Kathleen — March 9, 1909

March 9, 1909                                                                                  Kitebrook

                                                                                                        Moreton in Marsh

My dearest Robin,

And still it snows!  It thawed all yesterday and most of the snow went, but this morning it seems to be starting again.  Mr. Barnsley says he shall throw his horses up soon, as it does not seem as though we should get any more hunting this season.  I am beginning to look out for a purchaser for mine.  I believe we are going to sell them all except the two we drive, as Reggie will probably be in India by next winter and I don’t know what will have become of Geoff–I should think he will be in the work ‘us.  He went to Putney about three weeks ago to cram for his army exam which began yesterday and on Saturday Auntie got a letter from him saying he had gone away for the weekend after the first week and had never gone back again.  He seems to have been amusing himself in London ever since.  He has once more “given up all idea” of the army and means to travel with a friend, I don’t know where or when.  He and the friend (a very gay young spark, I believe) announce their intention of coming here on Thursday and request us to scour the country for horses for them for Friday.  As it will probably go on snowing it is not worrying us so much as it might in this horseless land.

The friend is coming in his motor and going to motor to the meet at New Barn on Friday.  They offer to take me too but I don’t know if I shall dare go.  I feel I should be safer with the pony but I suppose it would be too absurd for me to start off at daybreak to drive and the others to follow in the motor a couple of hours or so later!  

Everyone in the house has been having influenza, with the exception of the kitchenmaid and myself.  The cook also fell down on an icy patch and sprained her foot rather badly; but in spite of “flue”, sprained foot, and toothache she declined to be sent to bed and bravely went on cooking and did most of everybody else’s work as well.  The char-woman came to the rescue but got ill at once and had to be despatched home.  Everyone has more or less recovered now except the boot-boy, who was the first to start.  I spent yesterday ambling about the Coldicote squash court with Mr. Barnsley and Johnny Leigh.  The latter was much too violent for me and though I did my best to explain to him exactly where I like the balls and I believe he did his best to put them there, I hardly scored a point.  I think he thinks himself rather good, for he said he meant to challenge Mr. Fenwick today.  I am afraid pride will have a fall there, for Mr. Fenwick is the best squash player in England.  Hilda Fenwick can beat any man about here, I believe.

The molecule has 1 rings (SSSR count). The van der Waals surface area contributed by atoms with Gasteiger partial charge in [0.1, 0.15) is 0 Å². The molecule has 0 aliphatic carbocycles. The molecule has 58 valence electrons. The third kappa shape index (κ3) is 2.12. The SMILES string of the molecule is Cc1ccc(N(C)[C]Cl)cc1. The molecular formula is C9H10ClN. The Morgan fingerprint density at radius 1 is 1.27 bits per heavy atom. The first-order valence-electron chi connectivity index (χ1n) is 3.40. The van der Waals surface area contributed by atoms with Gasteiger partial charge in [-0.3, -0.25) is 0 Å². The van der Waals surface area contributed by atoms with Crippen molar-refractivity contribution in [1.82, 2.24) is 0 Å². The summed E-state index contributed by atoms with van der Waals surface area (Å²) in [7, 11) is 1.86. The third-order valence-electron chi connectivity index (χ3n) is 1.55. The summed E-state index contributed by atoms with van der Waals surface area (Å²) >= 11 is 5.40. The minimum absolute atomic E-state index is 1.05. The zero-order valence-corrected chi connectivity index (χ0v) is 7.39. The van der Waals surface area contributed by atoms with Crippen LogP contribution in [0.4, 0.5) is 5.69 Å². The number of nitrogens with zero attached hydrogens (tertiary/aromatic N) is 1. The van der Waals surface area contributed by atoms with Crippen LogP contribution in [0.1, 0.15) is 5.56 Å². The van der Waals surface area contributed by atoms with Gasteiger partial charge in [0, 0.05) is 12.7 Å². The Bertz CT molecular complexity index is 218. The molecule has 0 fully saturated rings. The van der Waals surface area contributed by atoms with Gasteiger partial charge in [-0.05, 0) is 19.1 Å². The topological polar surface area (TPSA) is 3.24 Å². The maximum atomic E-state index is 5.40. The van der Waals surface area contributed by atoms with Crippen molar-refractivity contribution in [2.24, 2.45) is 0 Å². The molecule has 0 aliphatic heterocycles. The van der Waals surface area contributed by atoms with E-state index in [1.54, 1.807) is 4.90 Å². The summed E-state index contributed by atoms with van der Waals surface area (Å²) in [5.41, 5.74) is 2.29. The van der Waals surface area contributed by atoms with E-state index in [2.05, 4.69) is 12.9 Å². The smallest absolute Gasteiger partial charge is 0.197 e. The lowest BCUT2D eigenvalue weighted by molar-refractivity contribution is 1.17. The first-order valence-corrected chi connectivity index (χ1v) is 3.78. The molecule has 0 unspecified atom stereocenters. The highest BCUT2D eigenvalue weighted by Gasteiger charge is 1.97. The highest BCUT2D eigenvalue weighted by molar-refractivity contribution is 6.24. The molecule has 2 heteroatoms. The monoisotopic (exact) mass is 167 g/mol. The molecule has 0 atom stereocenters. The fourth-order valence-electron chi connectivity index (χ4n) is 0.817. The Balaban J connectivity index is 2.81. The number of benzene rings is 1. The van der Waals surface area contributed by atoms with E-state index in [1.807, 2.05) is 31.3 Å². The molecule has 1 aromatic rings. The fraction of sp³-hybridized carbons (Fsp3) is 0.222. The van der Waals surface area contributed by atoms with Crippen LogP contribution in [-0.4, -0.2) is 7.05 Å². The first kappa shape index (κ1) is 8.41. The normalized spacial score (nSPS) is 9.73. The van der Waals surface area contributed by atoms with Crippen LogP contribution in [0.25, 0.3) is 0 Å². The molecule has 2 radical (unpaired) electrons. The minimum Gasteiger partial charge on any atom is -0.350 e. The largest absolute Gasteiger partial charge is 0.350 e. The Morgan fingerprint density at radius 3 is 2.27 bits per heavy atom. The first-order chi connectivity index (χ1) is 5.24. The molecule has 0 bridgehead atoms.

I wonder if you will get this letter before you start home.  The post seems extra erratic just now.  I got a letter from you yesterday posted the same day as one I got last Wednesday!  [Both Robin–February 16, 1909 and Robin–February 18, 1909 were postmarked February 18.]  I expect this is at any rate the last you would get, though I have not heard yet which day you start.  

I am so glad the pencil case has arrived.  I was beginning to think it had followed the Christmas present.  [See Robin–February 18, 1909.]

Have you started building Powell’s little residence yet or does it wait till the autumn?  I think Auntie was quite relieved to hear he could scrub floors, etc.  She doesn’t at all approve of the idea of me scrubbing anything!  It might be an excellent idea if Powell were provided with a nice wife.  Is there anyone suitable in Kelowna or do you think he would trust us to select a nice respectable girl to take out with us?  You might find out what he thinks about the matter.

Yesterday Johnny Leigh told harrowing stories about the cold and how everything froze except in the cellar and the frost had reached 53º below zero and went in 9 ft!  Of course Auntie listened with all her ears and I couldn’t hush him down and change the conversation as the rest of the party would ask him questions.  I was quite relieved when he began about the mild climate of British Columbia, only a tiresome cousin of his who grows potatoes at Kamloops had reported 20º below zero which had killed all his fruit trees.

I have just heard of a Captain and Mrs. Bott setting forth for Vernon, which is within a hundred miles or so of you, isn’t it?  [Vernon is about 35 miles north of Kelowna.]  I don’t know them but I met her sister last summer who seemed rather nice.  She came up from Cheltenham to play in the Stow tournament.  I always seem to be hearing of people going to British Columbia now.  I had no idea it was such a popular spot.  Auntie still tries to argue me out of it.  She asked me again the other day if my mind was still made up to go out.  It’s just as well you are coming back soon or it might begin to wobble, which would be tiresome to say the least of it!  I hate having to make up my mind twice.  Most of the Dawkins are fearfully undecided and they say I take after them, but it’s not true really.  I nearly always know what I want, but if I don’t mind much about a thing I leave it to other people to decide in case they might happen to mind a great deal.

Mrs. Rose is getting up some more theatricals at Bourton at Easter.  They are going to do a piece called “The Palace of Truth”.  I believe it’s rather amusing–everyone who enters the palace can’t help speaking the truth.  Mrs. Style is to be the queen, so I hope the stage will be strong.  She went through the floor once at Chastleton House.  I don’t know who else is in it, I think she has got some Cheltenham people. 

I am going to stop now as you probably won’t get this letter, also I have nothing more to say except that I am looking forward most tremendously to seeing you in about a month.

With my best love,

Ever yours,



Kathleen’s Thread